Your DIEP Reconstruction Recovery Process Question Answered

diep questionsThe below question is answered by Charleston breast surgeon, Dr. James E. Craigie. of The Center for Natural Breast Reconstruction:

I still feel tightness in my chest and stomach after DIEP reconstruction, when can I expect that to improve?

Tightness in the donor site area or tummy depends on how much tissue was taken to rebuild the breast and how much loose tissue was there to begin with.  The scar that results after the healing process can take approximately 6 months to relax and mature.  Therefore, during recovery, the tissues will be stiff for approximately 3 months and as you begin to do more and exercise more, the areas should slowly become less tight, less swollen, and more natural.  Regarding tightness in your chest, it would be unusual for tightness to exist for very long after having reconstruction with your own tissue.  Usually a new healthy breast made from your own tissue will improve tightness or scarring particularly if someone has had reconstruction with implants prior to using their own tissue.  However, if you have had radiation, those changes can be permanent and there may be residual stiffness, but it is very unusual for people in our practice to complain of tightness in the chest area once everything has healed approximately 3 to 6 months after surgery.

-Dr. James E. Craigie

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How One Cancer Survivor Embraces Life After Cancer

Debbie Woodbury

Debbie Woodbury

We are not only delighted, but we are also extremely honored to introduce our In Her Words guest blogger for today, Debbie Woodbury. As a cancer survivor, blogger, speaker, and advocate, Debbie has become an inspiration to all women—no matter their age or health history. In our interview with Debbie, she talks about her amazing blog, Where We Go Now, and discusses the benefits she, as well as her loyal readers, receive from reading her blog.

See below for our exclusive interview with Debbie:

1. Where We Go Now is a completely unique blog that acts like a community and resource for women. Who is Where We Go Now for and what benefits do you hope readers get from visiting your blog?

Thank you so much for inviting me to lend my voice to In Her was created for cancer survivors exploring the gifts and losses of life beyond cancer. The idea for the site came from my own journey. About nine months after my mastectomy, I startled to realize I was keeping a tally in my head of the changes cancer was bringing me. Although I was excruciatingly aware of the losses, I was begrudgingly recognizing gifts. When I could ignore the gifts no longer, I decided to write them down side by side with the losses.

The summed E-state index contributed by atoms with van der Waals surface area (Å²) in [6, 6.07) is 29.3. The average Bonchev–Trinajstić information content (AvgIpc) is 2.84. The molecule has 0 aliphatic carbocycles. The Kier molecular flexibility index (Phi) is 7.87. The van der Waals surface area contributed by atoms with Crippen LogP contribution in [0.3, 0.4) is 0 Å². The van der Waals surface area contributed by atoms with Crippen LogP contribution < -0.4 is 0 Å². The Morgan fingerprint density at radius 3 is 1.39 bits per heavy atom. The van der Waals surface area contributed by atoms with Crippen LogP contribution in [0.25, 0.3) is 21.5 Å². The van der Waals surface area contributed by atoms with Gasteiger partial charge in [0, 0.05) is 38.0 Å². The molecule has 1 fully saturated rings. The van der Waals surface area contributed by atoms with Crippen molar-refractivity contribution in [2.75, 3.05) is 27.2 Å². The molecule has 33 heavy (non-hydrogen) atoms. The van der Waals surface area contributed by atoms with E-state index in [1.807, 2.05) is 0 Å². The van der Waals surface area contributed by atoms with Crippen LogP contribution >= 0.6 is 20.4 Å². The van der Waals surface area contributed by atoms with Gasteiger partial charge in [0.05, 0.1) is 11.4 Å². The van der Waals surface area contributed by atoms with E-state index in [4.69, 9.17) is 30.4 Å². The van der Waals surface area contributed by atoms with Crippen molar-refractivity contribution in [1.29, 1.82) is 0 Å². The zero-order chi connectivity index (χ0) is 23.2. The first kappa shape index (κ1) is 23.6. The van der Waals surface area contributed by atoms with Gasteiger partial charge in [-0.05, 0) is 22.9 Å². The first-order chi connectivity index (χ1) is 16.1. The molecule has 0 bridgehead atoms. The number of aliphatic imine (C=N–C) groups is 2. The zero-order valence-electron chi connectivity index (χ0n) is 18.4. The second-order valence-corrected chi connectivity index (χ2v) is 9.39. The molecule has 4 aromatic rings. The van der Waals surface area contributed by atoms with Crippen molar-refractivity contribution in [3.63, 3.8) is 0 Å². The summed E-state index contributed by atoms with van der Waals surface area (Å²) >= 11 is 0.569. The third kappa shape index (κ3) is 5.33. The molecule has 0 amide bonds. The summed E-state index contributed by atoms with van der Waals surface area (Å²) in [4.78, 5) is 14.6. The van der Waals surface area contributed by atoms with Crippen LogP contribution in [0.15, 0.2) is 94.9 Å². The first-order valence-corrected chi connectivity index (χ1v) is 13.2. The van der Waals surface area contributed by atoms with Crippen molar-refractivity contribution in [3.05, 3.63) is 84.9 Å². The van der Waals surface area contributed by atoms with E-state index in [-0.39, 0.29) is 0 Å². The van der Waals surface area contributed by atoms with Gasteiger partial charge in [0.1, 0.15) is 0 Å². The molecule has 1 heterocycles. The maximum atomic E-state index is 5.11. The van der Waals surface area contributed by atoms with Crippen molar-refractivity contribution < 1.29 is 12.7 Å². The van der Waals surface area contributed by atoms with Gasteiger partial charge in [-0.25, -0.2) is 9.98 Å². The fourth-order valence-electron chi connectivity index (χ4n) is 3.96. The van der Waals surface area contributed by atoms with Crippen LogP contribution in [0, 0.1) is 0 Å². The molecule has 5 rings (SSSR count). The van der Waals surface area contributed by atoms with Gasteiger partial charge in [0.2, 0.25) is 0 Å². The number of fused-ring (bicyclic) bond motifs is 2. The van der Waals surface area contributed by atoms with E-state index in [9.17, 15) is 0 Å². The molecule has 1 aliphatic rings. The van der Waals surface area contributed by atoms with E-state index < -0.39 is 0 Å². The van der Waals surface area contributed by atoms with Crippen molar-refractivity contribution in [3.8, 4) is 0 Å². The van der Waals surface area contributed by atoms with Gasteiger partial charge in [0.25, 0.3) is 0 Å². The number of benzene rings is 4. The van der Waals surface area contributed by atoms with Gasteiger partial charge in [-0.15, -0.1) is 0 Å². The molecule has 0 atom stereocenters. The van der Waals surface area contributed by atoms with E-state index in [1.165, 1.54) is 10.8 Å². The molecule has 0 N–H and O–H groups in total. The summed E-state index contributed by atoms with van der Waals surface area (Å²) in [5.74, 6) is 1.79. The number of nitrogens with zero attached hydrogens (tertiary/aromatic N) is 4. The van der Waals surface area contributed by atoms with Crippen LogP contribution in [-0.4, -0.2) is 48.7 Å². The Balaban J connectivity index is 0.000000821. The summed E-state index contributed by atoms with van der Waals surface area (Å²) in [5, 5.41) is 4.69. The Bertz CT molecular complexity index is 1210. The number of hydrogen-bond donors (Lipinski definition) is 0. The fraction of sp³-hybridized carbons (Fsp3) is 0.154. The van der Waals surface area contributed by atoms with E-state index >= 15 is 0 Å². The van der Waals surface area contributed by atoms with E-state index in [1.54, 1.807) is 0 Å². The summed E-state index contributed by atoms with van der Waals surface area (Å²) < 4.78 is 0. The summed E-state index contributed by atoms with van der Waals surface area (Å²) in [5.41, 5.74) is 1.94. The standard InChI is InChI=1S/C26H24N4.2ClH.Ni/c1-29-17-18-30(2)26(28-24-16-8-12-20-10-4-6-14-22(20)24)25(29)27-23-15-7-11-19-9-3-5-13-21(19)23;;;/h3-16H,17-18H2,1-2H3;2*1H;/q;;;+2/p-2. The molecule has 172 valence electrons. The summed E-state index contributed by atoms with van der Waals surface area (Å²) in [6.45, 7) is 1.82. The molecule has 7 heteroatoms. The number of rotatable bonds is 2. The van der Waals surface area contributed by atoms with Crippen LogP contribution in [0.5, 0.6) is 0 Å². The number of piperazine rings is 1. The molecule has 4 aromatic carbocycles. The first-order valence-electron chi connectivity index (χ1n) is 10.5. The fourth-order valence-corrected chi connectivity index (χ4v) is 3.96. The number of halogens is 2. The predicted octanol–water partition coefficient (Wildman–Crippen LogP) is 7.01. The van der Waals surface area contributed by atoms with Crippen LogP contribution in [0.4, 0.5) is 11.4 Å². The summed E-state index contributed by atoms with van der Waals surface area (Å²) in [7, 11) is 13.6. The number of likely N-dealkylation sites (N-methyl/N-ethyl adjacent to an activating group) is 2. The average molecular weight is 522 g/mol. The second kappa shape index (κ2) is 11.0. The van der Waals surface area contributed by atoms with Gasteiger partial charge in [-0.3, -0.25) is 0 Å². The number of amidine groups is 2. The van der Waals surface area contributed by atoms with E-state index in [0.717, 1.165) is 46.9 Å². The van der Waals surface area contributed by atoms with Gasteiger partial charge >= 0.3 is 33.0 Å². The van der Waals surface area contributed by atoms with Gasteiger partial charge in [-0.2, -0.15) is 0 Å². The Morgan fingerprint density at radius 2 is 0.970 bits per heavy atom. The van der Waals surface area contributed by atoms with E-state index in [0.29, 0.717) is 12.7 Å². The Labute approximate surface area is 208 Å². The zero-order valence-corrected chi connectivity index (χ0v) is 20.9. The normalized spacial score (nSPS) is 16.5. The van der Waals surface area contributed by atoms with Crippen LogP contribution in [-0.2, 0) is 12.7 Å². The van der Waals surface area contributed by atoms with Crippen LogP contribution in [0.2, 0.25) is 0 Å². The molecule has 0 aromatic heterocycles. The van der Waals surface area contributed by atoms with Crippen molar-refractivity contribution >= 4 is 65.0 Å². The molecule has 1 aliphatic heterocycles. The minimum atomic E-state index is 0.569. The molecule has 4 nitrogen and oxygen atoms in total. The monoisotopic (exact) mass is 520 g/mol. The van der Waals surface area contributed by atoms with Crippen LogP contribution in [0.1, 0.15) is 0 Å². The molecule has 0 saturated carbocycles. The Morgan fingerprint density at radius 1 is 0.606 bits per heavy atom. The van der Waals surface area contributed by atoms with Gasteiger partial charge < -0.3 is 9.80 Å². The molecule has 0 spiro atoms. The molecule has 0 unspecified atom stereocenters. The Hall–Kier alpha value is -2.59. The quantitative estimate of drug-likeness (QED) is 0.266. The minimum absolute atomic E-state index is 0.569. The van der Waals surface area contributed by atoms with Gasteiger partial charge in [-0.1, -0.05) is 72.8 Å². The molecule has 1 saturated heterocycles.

The losses were obvious, but there were a surprising number of gifts. Introspection, closer relationships, discovering yoga and meditation, making new friends, becoming aware of the present moment, learning to say “yes” to myself, and writing—just to name a few.

That list is now the heart of We’ve all taken major, earth-shattering losses, but I hope readers visiting are inspired to recognize cancer’s gifts in their own lives. The most beautiful entries readers have posted are found at the Community Gifts and Losses List page. My Gifts and Losses List helped me find emotional healing and balance after cancer and I hope readers visiting receive the same benefit.

2. What benefits do you receive from blogging about your life after cancer? (i.e. clarity, joy in helping others, etc.)

With each blog post I write, I still manage to surprise myself by writing down a thought I didn’t know I had until it hit the screen. Blogging brings me a deeper understanding of what I went through, and continue to experience, because of cancer.

Blogging also taught me that survivorship is a multi-faceted, life-long journey. I’ve blogged about my “beautiful,” eloquent cancer scars; yoga; how giving back to others helped me heal from cancer depression; awful summers and moving beyond them; my first survivors’ walk, the best thing anyone ever said to me about my cancer, and so much more.

Of all the posts I’ve written so far, however, I probably learned the most from the one I wrote about gratitude. I learned in writing that post, which I also gave as a speech, that I never would have recognized cancer’s gifts without gratitude, cancer’s first and most important gift to me.

The most wonderful part of blogging is getting comments back from my readers. It’s so gratifying to know my experiences have struck a chord with other survivors and perhaps made a difference in how they approach their survivorship. I will never say that cancer itself is a gift, because it is not. But recognizing the gifts it brought and continues to bring into my life is very healing for me.

Stay tuned for Part II of our interview with Debbie, which will publish this Wednesday, August 10!

About Debbie Woodbury:

Debbie Woodbury is a cancer survivor, blogger, speaker, and advocate. She entered the diagnostic and treatment phases of breast cancer in 2008. When she completed treatment in 2009, she was left to deal with cancer’s emotional impact. With the support of family, friends, and wonderful oncology therapists, she was able to create her Gifts and Losses List and eventually realize that “Survival > Existence.” The Gifts and Losses List became the heart of, a community of survivors sharing the gifts and losses of lives lived beyond cancer.

Connect with Debbie on Twitter and Facebook.